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New portable satcom devices are popping up every spring and fall, and we’re trying to test them as quickly as they come in.
Last month, I had the chance to do some preliminary testing of Delorme’s InReach Explorer. The inReach Explorer is the third generation of the original inReach that we tested in March 2013. Later that year, Delorme added a display screen to the device and additional functions, calling it the inReach SE. We have not tested the inReach SE, but it is very similar to the Explorer.
The Explorer adds several more functions to the SE frame, including an internal digital magnetic compass, altimeter, and accelerometer that allows for rudimentary route planning. The device is not intended to be a full-fledged handheld GPS navigator; it’s a communication device with some navigation features.
Like the original inReach, the GPS-enabled Explorer synchs via Bluetooth with Android (including the Kindle Fire) or iOS devices, allowing you to send and receive texts with multiple people. It also allows them to follow your progress on the Internet. The small display screen is the key feature, enabling you to send and receive texts without synching to another device. (Used alone, the original inReach allowed you to send only one of three texts pre-composed by the user—“I’m OK,” “Delayed,” etc.)
In an effort to keep pricing down, ensure ruggedness, and simplify use, the Explorer has just three control buttons (an additional button and switch are dedicated for SOS), which means that using the inReach Explorer alone to send texts requires selecting each letter one at a time from an alpha-numeric display. Even with the aid of the Explorer's smart auto-fill software, this is a tedious process. If you are sending more than a few words, synching the device to another device makes sense. It is also smart to have several useful pre-canned messages that can be sent with few button-pushes.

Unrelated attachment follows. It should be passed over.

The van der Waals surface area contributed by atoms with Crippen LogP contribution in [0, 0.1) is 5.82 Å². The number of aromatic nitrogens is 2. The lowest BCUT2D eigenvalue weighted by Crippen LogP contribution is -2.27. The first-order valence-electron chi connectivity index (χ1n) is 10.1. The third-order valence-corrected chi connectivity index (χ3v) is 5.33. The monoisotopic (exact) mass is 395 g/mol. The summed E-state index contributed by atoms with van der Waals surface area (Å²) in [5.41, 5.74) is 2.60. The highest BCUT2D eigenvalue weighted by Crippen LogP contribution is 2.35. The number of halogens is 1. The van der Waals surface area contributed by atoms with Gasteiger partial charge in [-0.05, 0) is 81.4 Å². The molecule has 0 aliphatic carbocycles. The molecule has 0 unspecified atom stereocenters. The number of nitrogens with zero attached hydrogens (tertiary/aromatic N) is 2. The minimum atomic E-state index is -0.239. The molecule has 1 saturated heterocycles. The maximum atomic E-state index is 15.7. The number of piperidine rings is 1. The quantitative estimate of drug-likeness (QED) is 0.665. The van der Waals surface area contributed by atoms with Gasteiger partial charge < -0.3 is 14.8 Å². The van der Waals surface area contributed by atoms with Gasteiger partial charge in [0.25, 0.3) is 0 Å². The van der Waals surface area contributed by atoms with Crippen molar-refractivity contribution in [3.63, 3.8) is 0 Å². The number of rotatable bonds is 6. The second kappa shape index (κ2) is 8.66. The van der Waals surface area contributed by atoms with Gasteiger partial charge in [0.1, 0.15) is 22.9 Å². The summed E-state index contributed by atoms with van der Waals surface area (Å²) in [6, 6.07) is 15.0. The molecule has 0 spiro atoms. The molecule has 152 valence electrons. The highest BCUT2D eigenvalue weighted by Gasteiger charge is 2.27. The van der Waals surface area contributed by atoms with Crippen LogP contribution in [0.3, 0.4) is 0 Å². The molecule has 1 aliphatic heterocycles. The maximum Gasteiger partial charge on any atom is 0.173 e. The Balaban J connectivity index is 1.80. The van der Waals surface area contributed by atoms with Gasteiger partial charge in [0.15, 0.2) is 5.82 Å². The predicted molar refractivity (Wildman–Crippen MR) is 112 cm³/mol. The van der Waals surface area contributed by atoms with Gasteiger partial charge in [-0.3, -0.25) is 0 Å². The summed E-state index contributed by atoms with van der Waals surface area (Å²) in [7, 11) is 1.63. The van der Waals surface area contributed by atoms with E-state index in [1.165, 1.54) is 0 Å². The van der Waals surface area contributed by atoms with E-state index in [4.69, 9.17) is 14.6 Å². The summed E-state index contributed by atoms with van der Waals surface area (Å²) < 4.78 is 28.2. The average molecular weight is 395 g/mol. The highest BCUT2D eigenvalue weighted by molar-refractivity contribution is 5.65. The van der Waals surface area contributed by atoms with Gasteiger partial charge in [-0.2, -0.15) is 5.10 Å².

I’m amazed by the rate at which the world of handheld sat-com devices is changing. Previously, in January 2013 we compared two send-only devices, the Cerberus Ceberlink and the Spot Connect. A year later, we looked at the Spot Sat Phone. All of these devices work via a satellite provider (Iridium or Globalstar) and require a monthly or annual service plan. As with cell phones, it can be difficult to decide which plan best suits the way you use your device. We compared pricing in the March 2013 article comparing the inReach to the Iridium Extreme satphone.
The service plans for the Explorer—with Delorme’s no-contract Freedom plan—appear competetive, even if you figure in the cost of the device. Suggested retail price for the unit is $379. Service plans start at $15 (no contract) for basic safety service and go up to $100 a month for more comprehensive “unlimited” plans.
I haven’t yet spent enough time evaluating the the Explorer’s newest features to see if these make it so more desirable than the inReach SE. Priced at just under $300, the inReach SE offers the same messaging features that sailors seem most interested in.
So far, I’m most impressed with the Explorer’s simplicity. Setting it up to send and receive texts, even share tracking, was dead simple, and even the least tech-savvy on my mailing list were able to follow our progress at sea.
While these new satellite communicators are extremely useful for a number of tasks, including sending out calls for help, we still do not recommend them as a primary means of distress calling. Depending on where you are sailing, you should first invest in a VHF radio, Personal Locator Beacon, or GPIRB to be used for distress calls. Portable satellite communicators are excellent supplements to these traditional forms of distress calling. Their ability to provide two-way communication is especially valuable when you need some form of assistance, but the situation is not an emergency.
A more detailed report on the inReach Explorer will appear in an upcoming issue of Practical Sailor.